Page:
Lessons In Due-Diligence In Buying, Selling Loan Participations
Credit unions know the loan participation market can be a useful tool both for buyers looking for an investment and sellers seeking improved liquidity.
What they may not know, however, is how to go about doing the due-dilegence.
That was the message from Matt Morris III, who led an educational session at WesCorp's Credit Union Outlook 2004 conference. Morris is an investment services consultant for WesCorp.
"Loan participations offer great opportunity at minimal risk," he said. "Sellers sell loans as a management tool. They do so to avoid borrowing. It allows them to fund ongoing loan demand without moving their balance sheet around. On the purchase side, everyone wants to buy loans right now. Loan participation offers competitive investments for credit unions."
The genesis of loan participation was in NUCA Regulation 701.22. The regulation defines loan participation roles, as well as requirements for both the originating CU and those looking to purchase.
But one issue not specifically mentioned in 701.22 is due diligence. Morris said "doing the homework" should be regarded as mandatory whether buying or selling.
For CUs looking to sell loans, Morris' suggested checklist has two columns: "infrastructure" and "data." The infrastructure side includes obtaining board approval and performing a thorough review of key policies, such as lending, collection and ALCO. The data side consists of generating key loan figures, a credit data model, monthly payment data, performance history and complete loan files.
On the operational side, he recommends sellers draft a "master loan participation agreement" for consistency. In addition, CUs should have written loan sales objectives, target loans and pricing objectives. "It takes time to get documentation reviewed because the process possibly involves using outside counsel," Morris said.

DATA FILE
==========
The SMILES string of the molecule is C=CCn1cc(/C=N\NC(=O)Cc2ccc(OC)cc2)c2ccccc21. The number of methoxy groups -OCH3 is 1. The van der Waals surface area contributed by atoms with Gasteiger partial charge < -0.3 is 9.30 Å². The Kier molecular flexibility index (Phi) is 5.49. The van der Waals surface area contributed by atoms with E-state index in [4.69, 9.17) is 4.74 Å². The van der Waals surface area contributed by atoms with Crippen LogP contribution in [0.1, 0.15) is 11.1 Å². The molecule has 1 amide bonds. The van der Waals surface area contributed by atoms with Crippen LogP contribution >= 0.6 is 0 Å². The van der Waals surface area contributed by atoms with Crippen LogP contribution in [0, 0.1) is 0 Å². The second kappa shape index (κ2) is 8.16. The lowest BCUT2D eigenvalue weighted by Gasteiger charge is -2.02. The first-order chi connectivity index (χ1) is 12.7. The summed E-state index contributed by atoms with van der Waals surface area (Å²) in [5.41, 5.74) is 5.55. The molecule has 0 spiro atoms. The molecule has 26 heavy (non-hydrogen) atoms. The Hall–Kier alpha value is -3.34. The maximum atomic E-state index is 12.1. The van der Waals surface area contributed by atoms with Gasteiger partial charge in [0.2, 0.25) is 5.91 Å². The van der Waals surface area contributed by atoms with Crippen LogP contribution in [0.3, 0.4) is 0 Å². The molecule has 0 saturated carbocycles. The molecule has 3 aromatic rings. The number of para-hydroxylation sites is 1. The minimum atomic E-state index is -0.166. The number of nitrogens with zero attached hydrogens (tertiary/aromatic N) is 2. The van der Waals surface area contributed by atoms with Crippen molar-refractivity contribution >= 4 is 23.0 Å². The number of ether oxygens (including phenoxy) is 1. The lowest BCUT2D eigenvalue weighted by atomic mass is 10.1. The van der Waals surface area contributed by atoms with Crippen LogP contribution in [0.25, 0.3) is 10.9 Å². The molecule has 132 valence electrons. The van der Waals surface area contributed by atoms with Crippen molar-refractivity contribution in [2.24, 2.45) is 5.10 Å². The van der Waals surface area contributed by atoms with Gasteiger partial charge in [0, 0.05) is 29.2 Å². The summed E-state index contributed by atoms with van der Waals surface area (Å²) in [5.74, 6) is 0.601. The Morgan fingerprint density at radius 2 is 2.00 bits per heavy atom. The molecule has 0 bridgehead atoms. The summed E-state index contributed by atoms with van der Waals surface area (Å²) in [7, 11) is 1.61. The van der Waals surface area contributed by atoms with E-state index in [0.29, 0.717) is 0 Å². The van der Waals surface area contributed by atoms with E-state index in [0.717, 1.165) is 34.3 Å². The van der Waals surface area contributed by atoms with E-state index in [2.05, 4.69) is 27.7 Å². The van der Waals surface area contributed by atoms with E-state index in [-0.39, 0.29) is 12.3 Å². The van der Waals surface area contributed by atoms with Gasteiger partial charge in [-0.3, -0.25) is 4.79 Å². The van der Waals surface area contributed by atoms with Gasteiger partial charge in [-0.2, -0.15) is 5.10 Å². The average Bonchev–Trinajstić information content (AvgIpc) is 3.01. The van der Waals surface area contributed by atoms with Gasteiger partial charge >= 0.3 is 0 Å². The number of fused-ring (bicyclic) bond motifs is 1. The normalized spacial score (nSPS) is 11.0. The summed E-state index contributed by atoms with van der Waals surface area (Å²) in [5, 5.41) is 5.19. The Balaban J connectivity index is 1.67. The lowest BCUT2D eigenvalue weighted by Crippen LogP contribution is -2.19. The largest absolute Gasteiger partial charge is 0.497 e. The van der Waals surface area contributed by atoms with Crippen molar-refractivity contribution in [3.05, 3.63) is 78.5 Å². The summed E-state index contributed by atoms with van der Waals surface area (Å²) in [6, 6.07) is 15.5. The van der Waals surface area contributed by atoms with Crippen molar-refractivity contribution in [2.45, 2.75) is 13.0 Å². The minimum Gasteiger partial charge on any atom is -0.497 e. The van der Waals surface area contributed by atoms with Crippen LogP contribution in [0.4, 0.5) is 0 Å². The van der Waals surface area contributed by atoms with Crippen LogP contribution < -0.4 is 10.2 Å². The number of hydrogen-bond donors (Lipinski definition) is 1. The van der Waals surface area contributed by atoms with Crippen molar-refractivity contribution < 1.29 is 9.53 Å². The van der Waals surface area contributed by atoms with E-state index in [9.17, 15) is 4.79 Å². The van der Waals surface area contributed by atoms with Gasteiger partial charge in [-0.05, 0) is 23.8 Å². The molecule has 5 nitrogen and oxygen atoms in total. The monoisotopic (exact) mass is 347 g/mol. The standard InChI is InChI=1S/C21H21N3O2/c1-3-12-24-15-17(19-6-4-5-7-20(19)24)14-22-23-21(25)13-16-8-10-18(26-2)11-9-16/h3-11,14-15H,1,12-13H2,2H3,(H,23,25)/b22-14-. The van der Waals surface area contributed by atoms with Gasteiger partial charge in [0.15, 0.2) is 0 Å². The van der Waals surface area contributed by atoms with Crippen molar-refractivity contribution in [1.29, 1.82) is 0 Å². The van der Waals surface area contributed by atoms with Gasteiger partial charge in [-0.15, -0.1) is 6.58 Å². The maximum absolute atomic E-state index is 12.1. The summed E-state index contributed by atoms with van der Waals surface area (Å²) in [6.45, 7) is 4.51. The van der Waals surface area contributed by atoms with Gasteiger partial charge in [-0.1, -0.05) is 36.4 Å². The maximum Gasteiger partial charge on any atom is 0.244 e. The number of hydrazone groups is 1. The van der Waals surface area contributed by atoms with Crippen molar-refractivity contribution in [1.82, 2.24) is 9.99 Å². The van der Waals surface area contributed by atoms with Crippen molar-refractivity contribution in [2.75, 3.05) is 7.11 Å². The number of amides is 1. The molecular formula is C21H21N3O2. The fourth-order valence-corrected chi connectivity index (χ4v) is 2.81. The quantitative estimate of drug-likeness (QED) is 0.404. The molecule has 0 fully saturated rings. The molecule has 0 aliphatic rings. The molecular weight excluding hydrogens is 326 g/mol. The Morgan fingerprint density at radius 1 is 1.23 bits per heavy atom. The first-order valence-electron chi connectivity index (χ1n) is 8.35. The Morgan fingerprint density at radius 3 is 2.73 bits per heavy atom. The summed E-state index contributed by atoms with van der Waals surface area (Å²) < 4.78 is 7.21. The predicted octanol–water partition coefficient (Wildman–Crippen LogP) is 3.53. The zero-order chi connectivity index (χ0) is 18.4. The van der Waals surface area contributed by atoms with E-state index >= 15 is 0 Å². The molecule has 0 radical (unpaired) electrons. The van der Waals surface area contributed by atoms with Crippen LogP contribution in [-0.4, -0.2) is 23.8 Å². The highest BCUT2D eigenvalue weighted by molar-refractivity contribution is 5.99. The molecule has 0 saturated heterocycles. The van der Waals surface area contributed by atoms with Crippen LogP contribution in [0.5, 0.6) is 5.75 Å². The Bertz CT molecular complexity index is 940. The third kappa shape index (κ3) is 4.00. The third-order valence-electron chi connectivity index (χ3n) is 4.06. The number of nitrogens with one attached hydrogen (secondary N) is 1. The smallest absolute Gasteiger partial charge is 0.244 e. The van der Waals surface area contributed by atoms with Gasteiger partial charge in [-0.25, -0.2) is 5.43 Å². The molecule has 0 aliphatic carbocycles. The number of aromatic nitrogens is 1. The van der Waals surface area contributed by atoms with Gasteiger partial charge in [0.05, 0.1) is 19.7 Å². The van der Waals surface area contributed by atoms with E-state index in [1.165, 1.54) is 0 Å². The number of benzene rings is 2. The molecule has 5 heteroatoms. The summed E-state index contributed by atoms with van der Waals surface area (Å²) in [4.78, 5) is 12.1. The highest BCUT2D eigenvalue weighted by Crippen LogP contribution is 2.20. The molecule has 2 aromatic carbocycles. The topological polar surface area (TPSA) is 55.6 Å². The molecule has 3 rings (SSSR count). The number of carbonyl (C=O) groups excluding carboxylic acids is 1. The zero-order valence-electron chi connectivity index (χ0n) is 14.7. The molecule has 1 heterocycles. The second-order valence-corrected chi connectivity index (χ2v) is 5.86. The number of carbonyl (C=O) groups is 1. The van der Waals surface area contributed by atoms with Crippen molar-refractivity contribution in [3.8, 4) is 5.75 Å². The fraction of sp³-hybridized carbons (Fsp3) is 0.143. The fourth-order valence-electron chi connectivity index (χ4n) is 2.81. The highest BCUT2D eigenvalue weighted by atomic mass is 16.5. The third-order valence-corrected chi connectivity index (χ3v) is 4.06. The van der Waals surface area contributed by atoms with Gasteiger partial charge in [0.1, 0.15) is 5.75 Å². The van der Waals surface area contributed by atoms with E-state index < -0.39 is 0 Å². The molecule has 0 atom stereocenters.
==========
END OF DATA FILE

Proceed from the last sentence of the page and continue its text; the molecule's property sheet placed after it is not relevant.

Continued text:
The checklist he recommends to CUs looking to purchase a loan participation is similar to that for sellers. The infrastructure column likewise includes obtaining board approval and reviewing ALCO and loan participation policies. In addition, Morris advises a uniform purchase approval process and a standardized list detailing which loans are acceptable material for purchase.
Instead of a data column, Morris' checklist for loan purchasers has an "operations" column. This consists of gathering legal documentation, clarifying pricing, developing an understanding of seller, broker and servicer roles, tracking performance, and performing due diligence.
"When analyzing the seller, it is very important that a credit union understand what it is buying," he said. "For example, if a credit union is purchasing auto loans, it must find out if those include loans for recreational vehicles or motorcycles."
"As part of due diligence, it is important to challenge the performance assumptions," he continued. "Payment method is something many people don't ask about. If a credit union expects car payments to arrive monthly, but doesn't ask, it might get them weekly or bi-monthly. This disrupts cash flow and causes difficulty for the accounting department."
Morris said WesCorp has its own loan participation program and has learned the value of doing homework. He said WesCorp is a principal, not a broker-it buys the participation and puts it on its books.